• Financial and accounting information
• Human resources information
How do you address the demand fluctuations?
There are three basic production planning strategies that the company can choose from to address demand fluctuations. These are the (1) Chase Demand strategy, (2) Level Production strategy, and the (3) Mixed Strategy.
|Demand Chase Strategy||Matches the production rate to the order or demand rate through the hiring and firing of employees as the order rate varies|
|Level Production Strategy||Maintains a stable workforce working at a constant production rate with the shortages and surpluses being absorbed by any of the following: • Changing the inventory levels • Allow order backlogs (commit to the customer that you will deliver the product (s) at a much later date) • Employ marketing strategies (e.g. promotional activities)|
|Mixed Strategy||The strategies here could include combination of any of the following: • Having a stable workforce but employ variable work hours (e.g., increase no. of shifts, flexible work schedules or overtime) • Subcontracting / outsourcing|
• Changing inventory levels
Source: Dilworth, James B. Production and Operations Management: Manufacturing and Services . Fifth Edition. McGraw-Hill, Inc. 1993
What are the important considerations in selecting the production planning strategy?
Demand Chase Strategy
Hire additional workers as demand increases
Employment costs for advertising, travel, interviewing, training, and others
Shift premium costs if additional shift is added
Skilled workers may not be available when needed
Layoff workers as demand decreases
Cost of severance pay & increases in unemployment insurance costs
The company must have adequate capital investment in equipment for the peak work force level
Level Production Strategy
Produce in earlier period and hold until product is needed
Cost of holding inventory
Service operations cannot hold service inventory
Offer to deliver the product or service later, when capacity is available
Delay in receipt of revenue, at minimum; company may lose customers
Manufacturing companies with perishable products often use this method
Exert special marketing efforts to shift the demand to slack period
Advertising costs, discounts, other promotional programs
Exemplifies the inter-relationship
among functions within an organization
Work additional work hours without changing the workforce size
Overtime premium pay
The time available for maintenance work without interrupting production is reduced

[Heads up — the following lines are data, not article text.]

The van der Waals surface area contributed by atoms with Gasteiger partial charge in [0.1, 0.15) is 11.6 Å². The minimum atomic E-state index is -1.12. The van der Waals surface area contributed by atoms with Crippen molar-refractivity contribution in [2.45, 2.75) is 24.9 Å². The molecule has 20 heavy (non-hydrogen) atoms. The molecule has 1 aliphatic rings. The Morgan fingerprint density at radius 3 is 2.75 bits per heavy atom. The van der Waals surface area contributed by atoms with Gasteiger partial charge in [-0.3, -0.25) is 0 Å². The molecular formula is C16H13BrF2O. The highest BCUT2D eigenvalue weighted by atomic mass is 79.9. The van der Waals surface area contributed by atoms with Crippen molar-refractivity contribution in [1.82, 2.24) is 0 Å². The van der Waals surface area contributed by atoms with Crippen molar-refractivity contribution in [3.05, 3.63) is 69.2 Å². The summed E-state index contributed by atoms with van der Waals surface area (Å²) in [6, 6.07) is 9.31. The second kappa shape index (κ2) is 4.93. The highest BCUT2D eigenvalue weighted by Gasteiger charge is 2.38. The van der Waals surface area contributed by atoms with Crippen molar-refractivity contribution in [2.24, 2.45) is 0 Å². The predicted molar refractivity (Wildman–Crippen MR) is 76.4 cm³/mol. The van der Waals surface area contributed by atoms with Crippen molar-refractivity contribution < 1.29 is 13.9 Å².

Staff for high production levels so that overtime is not necessary
Excess personnel wages during period of slack demand
Work force may be used for deferred maintenance during periods of low demand
Subcontract work to outside firms
Continuing company overhead; subcontractor's overhead and profits
The capacity of other firms can be utilized, but there is less control of schedules and quality levels
Revise make-or-buy decisions to purchase items when capacity is fully loaded
Waste of company skills, tooling and equipment unutilized in slack periods
These methods require capital investments sufficient for the peak production rate, that will be underutilized in slack periods
How can you monitor effectiveness of your production plans?
The important considerations in monitoring the effectiveness of your production plan are shown below:
Systems and Procedures
• Is there a current documentation of production planning and control systems and procedures? Has this been communicated to all concerned?
• Does production planning and control have a formal monitoring system to maintain and update master scheduling records?
• Is there a system of coordination between sales forecasts to be prepared in sufficient detail so that these maybe readily translated to specific production plans?
• Does production planning and control prepare a master production schedule with all the production assignments and time allocation?
• Do the production schedules permit adequate planning of purchases and inventory levels?
• Are there signs of significant lost time or low rate of worker productivity? Are the numbers of such orders appear to be significant?
• Can the status of any order or work in progress be readily determined?
• Do actual production levels deviate significantly in comparison with planned schedules?
• Do actual shipments of orders almost always occur according to schedule?
• Are essential production control records and reports maintained to cover current and future production loads?